Following the screening of 1,040 specially selected FDA approved drugs in our experimental model system, the data was shared with the Consortium of 26 laboratories nationwide. This project, sponsored by The National Institutes of Health (NIH), the National Institute of Neurological Disorders and Stroke (NINDS), and the ALS Association, was a focused effort to fast-track new therapeutic strategies against ALS into the clinic. The data from all 26 research teams will be available to the public on the Internet in the form of a database containing all of the screening results. In addition, preliminary discussions of the data will be published in a letter to the journal Nature in the near future. In our own PFUND laboratory, the drug screen has produced exciting new insights into ALS disease. These leads form the basis for new research projects and grant proposals that are now underway in the lab.

Researcher Awarded ALS Association Grant

Following the drug screening effort for new therapies against ALS, Andrea Vincent, Ph.D., obtained a grant from the ALS Association to study the protective drug effects. The grant is for one year and is intended to examine how inflammation influences the survival of the motor neurons affected in ALS. Dr. Vincent hopes to use this one-year period to generate new theories about how ALS progresses and develop her research program in this area.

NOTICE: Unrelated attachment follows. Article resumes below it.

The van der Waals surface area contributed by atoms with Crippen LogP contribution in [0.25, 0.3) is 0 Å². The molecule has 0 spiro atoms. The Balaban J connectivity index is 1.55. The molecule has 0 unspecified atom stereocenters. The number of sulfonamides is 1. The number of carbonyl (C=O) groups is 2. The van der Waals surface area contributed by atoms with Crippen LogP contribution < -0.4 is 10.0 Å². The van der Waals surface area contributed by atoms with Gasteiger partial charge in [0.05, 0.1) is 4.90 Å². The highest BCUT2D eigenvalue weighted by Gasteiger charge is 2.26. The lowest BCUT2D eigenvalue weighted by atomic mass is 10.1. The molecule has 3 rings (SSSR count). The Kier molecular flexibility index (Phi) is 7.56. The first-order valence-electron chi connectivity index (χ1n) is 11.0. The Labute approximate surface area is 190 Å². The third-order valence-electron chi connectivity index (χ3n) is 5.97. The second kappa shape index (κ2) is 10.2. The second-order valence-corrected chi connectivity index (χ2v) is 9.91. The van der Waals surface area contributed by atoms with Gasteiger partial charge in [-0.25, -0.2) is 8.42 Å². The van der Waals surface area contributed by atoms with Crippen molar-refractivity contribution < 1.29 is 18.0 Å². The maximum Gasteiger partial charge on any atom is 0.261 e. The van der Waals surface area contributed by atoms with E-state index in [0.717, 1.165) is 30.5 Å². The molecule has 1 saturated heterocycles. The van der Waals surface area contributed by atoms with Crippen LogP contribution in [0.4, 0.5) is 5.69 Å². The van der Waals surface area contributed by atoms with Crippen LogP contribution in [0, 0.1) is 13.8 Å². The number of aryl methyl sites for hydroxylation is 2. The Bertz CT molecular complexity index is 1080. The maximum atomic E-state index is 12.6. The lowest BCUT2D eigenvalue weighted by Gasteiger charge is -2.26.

New Study shows how Diabetes Injures Nerves

In a new study soon to be published in the FASEB Journal, PNR&D scientist Gina Leinninger reports her newest results on neuronal survival in the face of high glucose. Ms. Leinninger, a current University of Michigan Graduate Student in the Neuroscience Program, has found that Insulin-like Growth Factor I (IGF-I) enhances the survival of those neurons affected in diabetic neuropathy using a specific survival pathway. Cells use this pathway to increase production of a group of factors that protect the cell from glucose-induced damage and death. This increased understanding of both how glucose kills neurons and the factors needed to protect them could lead to the identification of therapeutic targets in the future.

Researcher Outlines New Way to Study Nerve Cells